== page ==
Come this May, Hofstra’s dining committee will decide which company will provide food services to the Hofstra community for the next 10 years, which will result in major changes in the dining halls and facilities on campus.
“No matter who gets the contract, there will be significant changes,” said Vice President for Student Affairs W. Houston Dougharty. “It’s kind of exciting because we are starting from square one, no matter who it is.”
Compass Group, Hofstra’s current culinary service provider, subsumed Lackman Dining Services, the company with which the university first signed a contract 10 years ago. The contract expires this year, and so Dougharty, along with fellow committee members Joseph Barkwill (vice president of Facilities and Operations), Catherine Hennessy (vice president for Financial Affairs and treasurer), Sofia Pertuz (dean of students and assistant vice president of Student Affairs) and four student representatives, are reviewing proposals from the major food suppliers Aramark, Sodexo and Compass Group in order to make a decision by next month.
Even if the committee decides to sign with the current provider, the changes will be significant as Compass Group submitted a revamped program in their proposal.
“If a company who is not currently here comes in, it’s going to be a brand new program, almost unrecognizable … We’ve had a proposal from Lackman, but Compass took over. So even if the current company gets it, they’re going to approach it like a brand new project,” Dougharty said.
Complaints expressed to the Student Government Association (SGA), and during this year’s Town Hall revealed students’ dissatisfaction with aspects of the dining program. These concerns included inconvenient hours of operation, high food prices, limited organic and healthy options, as well as poor sustainability initiatives.
The committee has expressed a keen interest in addressing these concerns and made it clear in the Request for Proposal (RFP) that these were priorities for the new program. On top of healthier options, they requested more options for those with dietary restrictions including vegetarian, vegan, halal and kosher food. This could potentially include some kind of all-you-can-eat option, rather than having each vendor be a la carte. Dougharty explained that there is also a good chance that many of the brand names will be switched out for different, preferred brand names.
While the companies are in fierce competition for Hofstra’s business, they are forced to try and meet student demands in their proposals.
SGA student representative Francine Chirico, a senior philosophy major, said, “We met with a number of the suppliers and now we’re starting to get some proposals back from them that would result in the final contract. So far the ones that we’ve received have definitely listened to the things that we’ve said and taken them very strongly into consideration.”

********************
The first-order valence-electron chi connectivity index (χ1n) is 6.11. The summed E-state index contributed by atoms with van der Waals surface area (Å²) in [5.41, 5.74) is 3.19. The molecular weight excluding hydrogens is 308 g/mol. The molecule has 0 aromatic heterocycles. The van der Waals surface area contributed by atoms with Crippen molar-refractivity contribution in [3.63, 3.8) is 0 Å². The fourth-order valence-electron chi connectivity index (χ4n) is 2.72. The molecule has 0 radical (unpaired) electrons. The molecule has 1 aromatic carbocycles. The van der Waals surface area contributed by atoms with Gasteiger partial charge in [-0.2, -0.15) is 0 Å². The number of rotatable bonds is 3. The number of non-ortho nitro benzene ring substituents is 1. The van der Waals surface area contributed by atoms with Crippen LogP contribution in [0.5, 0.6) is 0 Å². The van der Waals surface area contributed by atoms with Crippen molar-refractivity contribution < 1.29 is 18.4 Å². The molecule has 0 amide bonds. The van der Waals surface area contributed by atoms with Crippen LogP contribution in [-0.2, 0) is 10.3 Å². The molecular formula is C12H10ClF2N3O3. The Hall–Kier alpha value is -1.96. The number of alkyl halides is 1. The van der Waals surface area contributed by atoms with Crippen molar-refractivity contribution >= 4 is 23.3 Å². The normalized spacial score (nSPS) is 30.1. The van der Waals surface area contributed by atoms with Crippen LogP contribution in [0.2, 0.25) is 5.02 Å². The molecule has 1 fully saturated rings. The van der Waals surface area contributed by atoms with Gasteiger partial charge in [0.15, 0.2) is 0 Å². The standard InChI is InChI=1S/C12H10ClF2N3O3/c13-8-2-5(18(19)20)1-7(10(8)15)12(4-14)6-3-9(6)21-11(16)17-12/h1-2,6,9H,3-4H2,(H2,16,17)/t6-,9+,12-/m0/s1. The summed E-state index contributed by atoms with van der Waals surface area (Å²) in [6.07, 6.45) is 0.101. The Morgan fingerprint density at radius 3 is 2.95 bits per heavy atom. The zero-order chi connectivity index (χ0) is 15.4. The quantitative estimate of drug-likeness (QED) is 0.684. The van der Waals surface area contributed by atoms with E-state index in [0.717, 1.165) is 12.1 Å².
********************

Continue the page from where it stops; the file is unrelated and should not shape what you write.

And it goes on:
The student members sit on the same committee as head university administrators to ensure that student voices are heard in the contract transition process.
“As far as I’m concerned, their role is absolutely critical in helping us identify not only the right company to go with, but the options within that choice,” Dougharty said. “Not only do they have a really influential role in helping us select who we go with, they have a really influential role in, then, influencing that company to deliver the kind of program that Hofstra students will be excited about.”
These students have been going through documents and participating in meetings with potential food suppliers for the campus, as well as collecting as many suggestions from Hofstra students as possible.
“As weird as it sounds, we do try to strike up conversations with as many students as we can. We do lurk on social media, we see all the complaints on Facebook, Twitter and Instagram. We really try to keep our eyes open for any platform for where it could be better,” Chirico said.
Sandra Read, a sophomore management major, sits on the committee as the Resident Hall Association (RHA) representative.
“[As for] all the voices that we have on the committee and the opinions of students, I feel like we’ve really been able to communicate that to the potential companies and they’re really taking that into consideration,” Read said. “I think the goal out of this is to get the best program for students as possible because the current company did takeover a previous contract, so we’ve kind of been in this transition for the past two and a half years.”
Dougharty said the changeover will not be completed in one summer. Given the expanse of the system and the many venues, he predicts that it will be a two or three year plan.
“I want our students to be proud and excited about the dining experience here. So much of our lives circulate around meals we have together. That’s one of the ways we create community and it’s also how we stay healthy. A lot of our students live on campus. This is their sole source of nutrition,” Dougharty said. “Consequently, since the bottom line of my job is student success, the happier students are, the healthier students are and the more excited they are about their dining options, the better it is. There is no reason why we can’t have a responsive and proactive and really attractive dining program here.”
The content and details of the received proposals are confidential until the university makes a decision as to which company will be hired.